Air quality in the IPCC’s projections
Sophie Szopa is a researcher at LSCE-IPSL and lead author and coordinator of the IPCC chapter on short-lived climate drivers. These include a wide range of compounds that have a warming or cooling effect on climate but remain in the atmosphere for a relatively short time, such as methane, aerosols and tropospheric ozone precursors. Sophie Szopa discusses the new IPCC report and stresses the importance that air pollution reduction policies are being taken into account in climate projections.
One of the particularities of this new IPCC AR6 report released on the 9th of August is to analyse the effect of air quality improvement policies in climate projections and that of climate change mitigation policies on air quality. The former will act directly on aerosols, their precursors and ozone precursors, while the latter will aim at reducing methane and, by tackling activities emitting greenhouse gas and primarily CO2, will also lead to an indirect reduction in pollutants co-emitted by these activities. The five illustrative scenarios used in this report cover a wide range of warming by the end of this century from a warming centred around 1.4°C to 4.4°C. These trajectories are mainly determined by the evolution of future CO2 emissions. The evolution of other greenhouse gases and aerosols will nevertheless modulate these trajectories. In all 5 scenarios, future changes in emissions of short-lived drivers are expected to increase global warming. This additional warming would be caused either by the reduction of aerosols – whose net effect is cooling – to improve air quality, or in the case of scenarios based on more lax assumptions, by an increase in methane, ozone or hydrofluorocarbons (HFCs).
“We state at the end of the Summary for Policymakers that decarbonising our economies and thus moving away from fossil fuels implies benefits for air quality. This is mechanical and it is an established fact. But it is not enough in many parts of the world to reach a level of air quality corresponding to the WHO recommendations, and pollution reduction policies must be added to this,” says Sophie Szopa. Policies that are implemented or considered to reduce air pollution, and thus aerosol concentrations, are causing additional warming. However, the climate is not limited to temperature and aerosols also have an effect on precipitation. Reducing their quantity reduces their impact on the hydrological cycle, in addition to the enormous public health benefit of reducing them in anthropised regions. “The methane lever can partially compensate for this,” points out Sophie Szopa. Because of the short life span of methane and aerosols, their respective impacts on temperature can be partially balanced. Methane is a short-lived greenhouse gas but it is also involved in the formation of ground-level ozone and thus linked to air quality issues. Strong, rapid and sustained reductions in methane emissions will have a beneficial impact on both global warming and air quality.
“From a physical science perspective, limiting human-induced global warming to a specific level requires limiting cumulative CO2 emissions, reaching at least net zero CO2 emissions, along with strong reductions in other greenhouse gas emissions. Strong, rapid and sustained reductions in CH4 emissions would also limit the warming effect resulting from declining aerosol pollution and would improve air quality.” – IPCC, Summary for Policy Makers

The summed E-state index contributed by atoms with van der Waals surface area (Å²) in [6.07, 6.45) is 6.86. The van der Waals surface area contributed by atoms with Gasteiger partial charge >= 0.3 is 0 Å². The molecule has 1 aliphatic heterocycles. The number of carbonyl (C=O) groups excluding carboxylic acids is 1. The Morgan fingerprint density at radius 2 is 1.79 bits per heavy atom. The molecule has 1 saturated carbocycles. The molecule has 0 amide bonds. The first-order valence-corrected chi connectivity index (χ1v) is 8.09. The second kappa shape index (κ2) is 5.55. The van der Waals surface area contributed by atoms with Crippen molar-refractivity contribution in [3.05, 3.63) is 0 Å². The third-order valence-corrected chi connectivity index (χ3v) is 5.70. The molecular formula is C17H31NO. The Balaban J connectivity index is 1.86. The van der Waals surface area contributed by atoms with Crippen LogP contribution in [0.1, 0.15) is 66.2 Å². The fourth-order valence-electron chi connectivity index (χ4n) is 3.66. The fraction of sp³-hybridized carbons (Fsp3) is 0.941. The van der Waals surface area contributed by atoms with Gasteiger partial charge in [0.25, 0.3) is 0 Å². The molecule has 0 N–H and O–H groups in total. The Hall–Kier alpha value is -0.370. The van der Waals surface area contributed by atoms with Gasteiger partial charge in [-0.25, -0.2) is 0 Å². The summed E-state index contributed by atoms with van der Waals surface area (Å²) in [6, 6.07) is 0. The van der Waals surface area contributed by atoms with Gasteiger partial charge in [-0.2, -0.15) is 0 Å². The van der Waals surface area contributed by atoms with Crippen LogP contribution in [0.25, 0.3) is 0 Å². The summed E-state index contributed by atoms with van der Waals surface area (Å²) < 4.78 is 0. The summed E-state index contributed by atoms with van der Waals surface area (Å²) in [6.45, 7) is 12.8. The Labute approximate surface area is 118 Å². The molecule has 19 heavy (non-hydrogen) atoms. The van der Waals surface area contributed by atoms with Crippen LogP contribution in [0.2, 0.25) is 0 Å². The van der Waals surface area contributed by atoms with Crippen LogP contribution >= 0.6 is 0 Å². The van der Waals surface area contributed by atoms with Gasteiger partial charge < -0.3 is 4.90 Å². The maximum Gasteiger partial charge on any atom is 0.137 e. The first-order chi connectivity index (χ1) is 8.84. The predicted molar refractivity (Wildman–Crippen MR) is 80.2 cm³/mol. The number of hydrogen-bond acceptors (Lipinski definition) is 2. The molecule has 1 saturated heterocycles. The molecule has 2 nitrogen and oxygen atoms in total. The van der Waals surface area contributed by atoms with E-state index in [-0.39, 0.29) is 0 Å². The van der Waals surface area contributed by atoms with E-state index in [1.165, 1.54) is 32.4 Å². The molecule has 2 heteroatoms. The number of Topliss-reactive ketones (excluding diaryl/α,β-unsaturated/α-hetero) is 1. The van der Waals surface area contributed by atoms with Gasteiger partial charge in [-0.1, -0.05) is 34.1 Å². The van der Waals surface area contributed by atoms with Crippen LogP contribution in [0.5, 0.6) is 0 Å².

“It is important to bear in mind that we can be in scenarios with high greenhouse gas emissions but low emissions of polluting compounds, because these hypotheses are taken almost independently from one another. Countries can continue to develop economically through fossil fuels but choose to improve the health of their citizens by emphasising policies to reduce these pollutants,” adds the researcher. This is why the scenarios assessed by the IPCC take into account a wide range of possibilities regarding the evolution of emissions of these short-lived pollutants.
The impact of these pollutants on human health is undeniable. But regarding the evolution of their concentration in the air, there are still several possible scenarios depending on the extent of air pollution reduction policies. “It depends on the narratives behind each of the scenarios, which is why on this issue of pollution there is an obvious interest in not having RCP-type scenarios as previously, but SSP-type scenarios, taking into account the socio-economic issues and the choices made by countries,” concludes Sophie Szopa. The report also highlights that scenarios combining a reduction in greenhouse gases and pollution show a better improvement in air quality in the medium term (2040 and beyond).
What is the IPCC ?
Created in 1988 by the World Meteorological Organization (WMO) and the United Nations Environment Programme (UNEP), the objective of the IPCC is to provide governments at all levels with scientific information that they can use to develop climate policies. IPCC reports are also a key input into international climate change negotiations. The IPCC is an organization of governments that are members of the United Nations or WMO. The first working group (WG1) of the six assessment report (AR6) published its assessment on the physical science basis of our climate on the 9th of August 2021. It is the work of 234 international researchers that have analysed the entirety of science literature on the subject. The two following working groups on the AR6 will render their assessment in 2022 respectively on impacts, adaptation and vulnerability and finally mitigation.
To go further:
Find out more on volatile organic compounds with Juliette Lathière: Biogenic VOC, (mysterious) ingredient of the atmosphere’s recipe
What are short-lived climate drivers? Learn all about it with Didier Hauglustaine: Cocktail of short-lived gases
Access all articles of the series Détour vers le futur – L’IPSL à l’heure du GIEC